I’m back! James Mielke (call me “Milky”) from Tigertron here to share a final handful of details about Jupiter & Mars before our game launches on Tuesday (April 23).
First is the that Jupiter & Mars has been a concept since I worked at Q Entertainmentall the way back in 2009. While my friend and mentor Tetsuya Mizuguchi (“Miz”) was toiling away on Child Of Eden and before I took on Lumines Electronic Symphony, I spent a good chunk of my time developing new IPs.
One of these ideas was Jupiter & Mars – although it was not originally designed as a VR game. When we finally presented it to Sony, many years later, it was re-conceived from the ground up for VR, though we also keen to make sure it would work without, so anyone with a PS4 could enjoy the game as well.
Back in 2011, Miz once said to me “Milky, this is the game you were born to create,” which sort of made it my personal mission to see it become a reality. Thanks to the PlayStation team, dreams have become real and soon you’ll be able to play it for yourself. It was pretty awesome when we stopped at Miz’s Enhance Games studio to show him Jupiter & Mars in 2017. His words were “it’s a magical marine adventure!” as he reached out to touch a passing manta ray overhead. Sweeter words were never spoken.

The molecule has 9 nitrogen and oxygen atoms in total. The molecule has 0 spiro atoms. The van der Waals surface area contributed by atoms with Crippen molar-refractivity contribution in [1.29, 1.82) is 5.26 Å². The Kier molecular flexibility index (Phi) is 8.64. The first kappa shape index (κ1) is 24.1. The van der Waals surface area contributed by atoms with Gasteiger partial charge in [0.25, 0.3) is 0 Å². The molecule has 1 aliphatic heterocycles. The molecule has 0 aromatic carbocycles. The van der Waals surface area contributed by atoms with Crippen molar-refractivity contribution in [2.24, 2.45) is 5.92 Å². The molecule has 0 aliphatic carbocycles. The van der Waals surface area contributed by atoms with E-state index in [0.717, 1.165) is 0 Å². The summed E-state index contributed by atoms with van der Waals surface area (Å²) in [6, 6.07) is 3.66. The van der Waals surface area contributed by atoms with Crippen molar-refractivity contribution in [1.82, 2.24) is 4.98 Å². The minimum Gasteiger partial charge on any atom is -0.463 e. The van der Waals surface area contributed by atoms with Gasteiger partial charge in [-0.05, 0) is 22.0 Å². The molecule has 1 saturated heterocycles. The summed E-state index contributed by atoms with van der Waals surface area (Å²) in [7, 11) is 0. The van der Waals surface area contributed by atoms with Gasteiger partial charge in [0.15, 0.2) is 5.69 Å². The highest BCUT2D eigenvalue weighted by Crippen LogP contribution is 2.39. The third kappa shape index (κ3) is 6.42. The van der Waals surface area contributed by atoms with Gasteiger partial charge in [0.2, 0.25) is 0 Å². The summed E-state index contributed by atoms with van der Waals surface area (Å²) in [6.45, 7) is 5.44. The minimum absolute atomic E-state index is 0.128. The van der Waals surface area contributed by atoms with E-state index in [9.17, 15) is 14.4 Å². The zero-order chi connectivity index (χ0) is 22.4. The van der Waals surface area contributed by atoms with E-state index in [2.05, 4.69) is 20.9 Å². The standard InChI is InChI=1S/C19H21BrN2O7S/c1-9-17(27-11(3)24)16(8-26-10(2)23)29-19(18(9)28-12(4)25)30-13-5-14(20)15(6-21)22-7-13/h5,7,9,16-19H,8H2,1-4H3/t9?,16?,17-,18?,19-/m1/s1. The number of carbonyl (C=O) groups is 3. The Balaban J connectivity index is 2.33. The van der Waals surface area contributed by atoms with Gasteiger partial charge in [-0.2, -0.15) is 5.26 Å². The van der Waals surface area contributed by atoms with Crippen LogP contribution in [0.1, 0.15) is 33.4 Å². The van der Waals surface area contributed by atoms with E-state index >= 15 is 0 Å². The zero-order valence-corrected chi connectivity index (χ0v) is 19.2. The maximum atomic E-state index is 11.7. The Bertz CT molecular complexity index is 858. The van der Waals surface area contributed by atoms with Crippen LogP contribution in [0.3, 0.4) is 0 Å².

Wikipedia describes an environmentalist as “a person who is concerned with or advocates the protection of the environment.” That’s me. That’s my partner Sam. That’s Tigertron. We’re not scientists. We don’t have degrees in marine biology. Nor do we live on a boat, eight months out of the year studying salinity levels. We do realize that games can be something more than just a new entry in a crowded genre, however, or a multi-million-selling sequel machine. With Jupiter & Mars we tried to make something unique, with a story that you would remember and characters that a wide range of people would love.